Now that sounds like the first bright idea you ever had, my father said when I mentioned leaving. I cant find any memory in which he held my gaze as long as he did that day. I packed my bags and never saw Kentucky again.
On the bus ride to California, I studied the mountains ascent into a line of clouds and saw where, as if set upon those clouds, even higher mountains loomed. I had never seen a sight like that in all my life. It was as if the world had been enchanted all along and no one told me.
As for the favor the man asked of me, it was perfectly simple: he just wanted me to write letters. About the girls around me in the shipyard and the planes and conversations I overheard, everyday rituals: what we ate, what I wore, what I saw. I laughed to think what good it would do him. Now I can only laugh at myselfthe government must have been looking for suspicious activities, but he didnt tell me that. He told me to pretend I was keeping a diary. I did my duty; I did it even when I left my first job to become a WAVEonly a few other girls from a community like minespreading Noxzema on our pimply faces, the girls rears shaking to the radio, getting used to Coke instead of rationed coffee and Chinese food instead of hamburgers. I sat there every night and tried to write it all down, but I found my own life lacking; it hardly seemed worth telling. Like so many people, I was deaf to my own stories. So I made them up.
My life wasnt interesting to me, but Id read books that were, and that is what I put down, with details stolen from Flaubert and Ford and Ferber, intrigues and sorrows and brief colorful joys: a beautiful work of fiction for my country held together with silence and lies. That is, it turns out, what holds a country together. I did my job well, in the handwriting my mother had taught me, tall and loyal and true, signed with the special slipknot P for Pearlie I invented at the age of nine, mailed to Mr. William Pinker, 62 Holly Street, Washington, D.C.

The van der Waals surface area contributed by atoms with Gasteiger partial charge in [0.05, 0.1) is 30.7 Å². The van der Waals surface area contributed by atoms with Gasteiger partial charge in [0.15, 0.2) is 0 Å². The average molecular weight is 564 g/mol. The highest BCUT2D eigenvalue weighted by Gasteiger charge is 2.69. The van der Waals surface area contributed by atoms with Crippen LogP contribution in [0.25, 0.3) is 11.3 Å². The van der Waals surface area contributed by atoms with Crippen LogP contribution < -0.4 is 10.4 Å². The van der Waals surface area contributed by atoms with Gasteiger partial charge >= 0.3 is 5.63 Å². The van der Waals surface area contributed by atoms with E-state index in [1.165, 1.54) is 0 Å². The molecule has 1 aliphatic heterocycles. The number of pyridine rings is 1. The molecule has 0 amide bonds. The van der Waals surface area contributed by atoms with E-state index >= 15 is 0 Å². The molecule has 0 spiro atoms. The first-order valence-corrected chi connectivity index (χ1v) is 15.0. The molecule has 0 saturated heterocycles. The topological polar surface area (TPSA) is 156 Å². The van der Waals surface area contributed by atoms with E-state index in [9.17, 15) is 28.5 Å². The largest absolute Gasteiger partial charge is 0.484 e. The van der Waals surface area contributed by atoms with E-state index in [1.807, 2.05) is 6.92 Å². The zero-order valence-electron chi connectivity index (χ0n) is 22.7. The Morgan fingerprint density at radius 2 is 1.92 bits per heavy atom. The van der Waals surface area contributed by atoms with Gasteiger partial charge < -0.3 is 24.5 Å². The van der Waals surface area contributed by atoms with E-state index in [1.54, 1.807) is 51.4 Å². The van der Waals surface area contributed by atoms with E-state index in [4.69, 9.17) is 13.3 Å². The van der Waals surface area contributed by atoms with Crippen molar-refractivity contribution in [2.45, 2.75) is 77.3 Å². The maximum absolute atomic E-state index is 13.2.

What did you do in the war, Grandma? I lied to my country, pretending to tattle on friends. Im sure I was just one of thousands; Im sure it was a clearinghouse for lonely hearts like me. Imagine the ad jingle: Be a finker . . . for Mr. Pinker!
Then the war ended, as did the factory work for women and our jobs as WAVEs. I had long since stopped writing my notes to Washington; there was so much else to worry about and I had my position doing piecework sewing to pay for meals. And one day, alone down by the ocean, I walked right by a sailor on a bench, sitting with his book facedown like a fig leaf on his lap, staring out to sea.
I knew very little about men, so I was startled to see such despair on his square handsome face. I knew him. The boy whod held my hand all the way to Childress, whose heart I had, at least briefly, possessed. Holland Cook.
I said hello.
Well hi there, Sarah, hows the dog? he said amiably. The wind stopped, as if, like Holland, it did not recognize me. Sarah was not my name.
We stayed there for a moment in the oyster-colored air, with his smile slowly sagging, my hand holding the flap of my coat to my throat, my bright kerchief tugging in the wind, and a sickness building in my stomach. I could have moved on; merely walked away so he would never know who I was. Just some strange girl fading into the fog.
But instead I said my name.
Then you recognized me, didnt you, Holland? Your childhood sweetheart. Pearlie whod read poetry to you, whod taken piano lessons from your mother; that was the second time we met. A sudden memory of home, opening like a pop-up book. He chatted with me, he even made me laugh a little, and when I said I had no escort to the movies that Friday and asked if he would come, he paused a while before looking at me, saying quietly, All right.
Excerpted from The Story of a Marriage by Andrew Sean Greer. Copyright © 2008 by Andrew Sean Greer. Published in April 2008 by Farrar, Straus and Giroux, LLC. All rights reserved.
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